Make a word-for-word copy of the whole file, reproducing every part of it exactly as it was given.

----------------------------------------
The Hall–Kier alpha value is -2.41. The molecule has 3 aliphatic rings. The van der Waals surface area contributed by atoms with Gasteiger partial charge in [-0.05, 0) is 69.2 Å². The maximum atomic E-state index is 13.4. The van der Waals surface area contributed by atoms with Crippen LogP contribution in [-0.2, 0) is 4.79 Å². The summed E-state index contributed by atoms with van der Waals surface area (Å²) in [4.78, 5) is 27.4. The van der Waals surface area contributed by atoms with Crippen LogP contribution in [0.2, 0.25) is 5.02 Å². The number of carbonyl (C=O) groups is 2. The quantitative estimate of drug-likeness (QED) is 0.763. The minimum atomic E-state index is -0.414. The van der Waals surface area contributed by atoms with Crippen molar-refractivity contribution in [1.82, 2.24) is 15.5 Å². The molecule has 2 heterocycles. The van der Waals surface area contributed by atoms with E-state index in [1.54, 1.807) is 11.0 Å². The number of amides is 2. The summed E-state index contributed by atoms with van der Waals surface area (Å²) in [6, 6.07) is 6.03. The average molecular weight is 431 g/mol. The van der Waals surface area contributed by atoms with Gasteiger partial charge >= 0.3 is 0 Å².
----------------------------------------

The Hall–Kier alpha value is -2.41. The molecule has 3 aliphatic rings. The van der Waals surface area contributed by atoms with Gasteiger partial charge in [-0.05, 0) is 69.2 Å². The maximum atomic E-state index is 13.4. The van der Waals surface area contributed by atoms with Crippen LogP contribution in [-0.2, 0) is 4.79 Å². The summed E-state index contributed by atoms with van der Waals surface area (Å²) in [4.78, 5) is 27.4. The van der Waals surface area contributed by atoms with Crippen LogP contribution in [0.2, 0.25) is 5.02 Å². The number of carbonyl (C=O) groups is 2. The quantitative estimate of drug-likeness (QED) is 0.763. The minimum atomic E-state index is -0.414. The van der Waals surface area contributed by atoms with Crippen molar-refractivity contribution in [1.82, 2.24) is 15.5 Å². The molecule has 2 heterocycles. The van der Waals surface area contributed by atoms with E-state index in [1.54, 1.807) is 11.0 Å². The number of amides is 2. The summed E-state index contributed by atoms with van der Waals surface area (Å²) in [6, 6.07) is 6.03. The average molecular weight is 431 g/mol. The van der Waals surface area contributed by atoms with Gasteiger partial charge >= 0.3 is 0 Å².